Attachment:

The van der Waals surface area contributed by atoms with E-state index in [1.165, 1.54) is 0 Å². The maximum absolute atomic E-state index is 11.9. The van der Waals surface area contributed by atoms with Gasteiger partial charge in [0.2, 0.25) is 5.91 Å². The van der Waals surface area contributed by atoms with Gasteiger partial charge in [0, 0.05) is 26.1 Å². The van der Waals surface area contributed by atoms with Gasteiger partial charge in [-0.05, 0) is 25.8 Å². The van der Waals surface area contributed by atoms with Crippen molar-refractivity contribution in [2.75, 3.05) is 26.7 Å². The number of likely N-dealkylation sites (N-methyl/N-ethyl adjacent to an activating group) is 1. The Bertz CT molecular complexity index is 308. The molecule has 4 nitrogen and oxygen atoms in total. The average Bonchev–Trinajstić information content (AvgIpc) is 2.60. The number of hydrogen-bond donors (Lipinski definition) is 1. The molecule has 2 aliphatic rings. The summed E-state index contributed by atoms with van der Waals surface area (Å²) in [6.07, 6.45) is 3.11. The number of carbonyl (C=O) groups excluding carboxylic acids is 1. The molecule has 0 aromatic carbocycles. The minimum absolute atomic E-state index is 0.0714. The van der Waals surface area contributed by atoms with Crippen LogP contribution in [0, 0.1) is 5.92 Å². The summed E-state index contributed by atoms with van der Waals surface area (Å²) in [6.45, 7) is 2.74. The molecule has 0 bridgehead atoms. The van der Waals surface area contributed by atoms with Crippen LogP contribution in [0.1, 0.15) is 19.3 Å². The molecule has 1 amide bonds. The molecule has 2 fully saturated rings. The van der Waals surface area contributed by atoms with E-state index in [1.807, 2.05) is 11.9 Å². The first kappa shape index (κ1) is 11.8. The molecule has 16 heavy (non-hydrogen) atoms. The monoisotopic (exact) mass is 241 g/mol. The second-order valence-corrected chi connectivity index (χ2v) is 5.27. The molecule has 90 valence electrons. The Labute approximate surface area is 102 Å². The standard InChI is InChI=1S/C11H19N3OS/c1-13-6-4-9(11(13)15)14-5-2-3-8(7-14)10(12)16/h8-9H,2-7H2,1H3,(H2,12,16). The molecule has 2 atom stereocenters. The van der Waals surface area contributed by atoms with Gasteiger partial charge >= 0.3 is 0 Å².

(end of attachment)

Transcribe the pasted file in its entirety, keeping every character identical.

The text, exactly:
The van der Waals surface area contributed by atoms with E-state index in [1.165, 1.54) is 0 Å². The maximum absolute atomic E-state index is 11.9. The van der Waals surface area contributed by atoms with Gasteiger partial charge in [0.2, 0.25) is 5.91 Å². The van der Waals surface area contributed by atoms with Gasteiger partial charge in [0, 0.05) is 26.1 Å². The van der Waals surface area contributed by atoms with Gasteiger partial charge in [-0.05, 0) is 25.8 Å². The van der Waals surface area contributed by atoms with Crippen molar-refractivity contribution in [2.75, 3.05) is 26.7 Å². The number of likely N-dealkylation sites (N-methyl/N-ethyl adjacent to an activating group) is 1. The Bertz CT molecular complexity index is 308. The molecule has 4 nitrogen and oxygen atoms in total. The average Bonchev–Trinajstić information content (AvgIpc) is 2.60. The number of hydrogen-bond donors (Lipinski definition) is 1. The molecule has 2 aliphatic rings. The summed E-state index contributed by atoms with van der Waals surface area (Å²) in [6.07, 6.45) is 3.11. The number of carbonyl (C=O) groups excluding carboxylic acids is 1. The molecule has 0 aromatic carbocycles. The minimum absolute atomic E-state index is 0.0714. The van der Waals surface area contributed by atoms with Crippen LogP contribution in [0, 0.1) is 5.92 Å². The summed E-state index contributed by atoms with van der Waals surface area (Å²) in [6.45, 7) is 2.74. The molecule has 0 bridgehead atoms. The van der Waals surface area contributed by atoms with Crippen LogP contribution in [0.1, 0.15) is 19.3 Å². The molecule has 1 amide bonds. The molecule has 2 fully saturated rings. The van der Waals surface area contributed by atoms with E-state index in [1.807, 2.05) is 11.9 Å². The first kappa shape index (κ1) is 11.8. The molecule has 16 heavy (non-hydrogen) atoms. The monoisotopic (exact) mass is 241 g/mol. The second-order valence-corrected chi connectivity index (χ2v) is 5.27. The molecule has 90 valence electrons. The Labute approximate surface area is 102 Å². The standard InChI is InChI=1S/C11H19N3OS/c1-13-6-4-9(11(13)15)14-5-2-3-8(7-14)10(12)16/h8-9H,2-7H2,1H3,(H2,12,16). The molecule has 2 atom stereocenters. The van der Waals surface area contributed by atoms with Gasteiger partial charge >= 0.3 is 0 Å².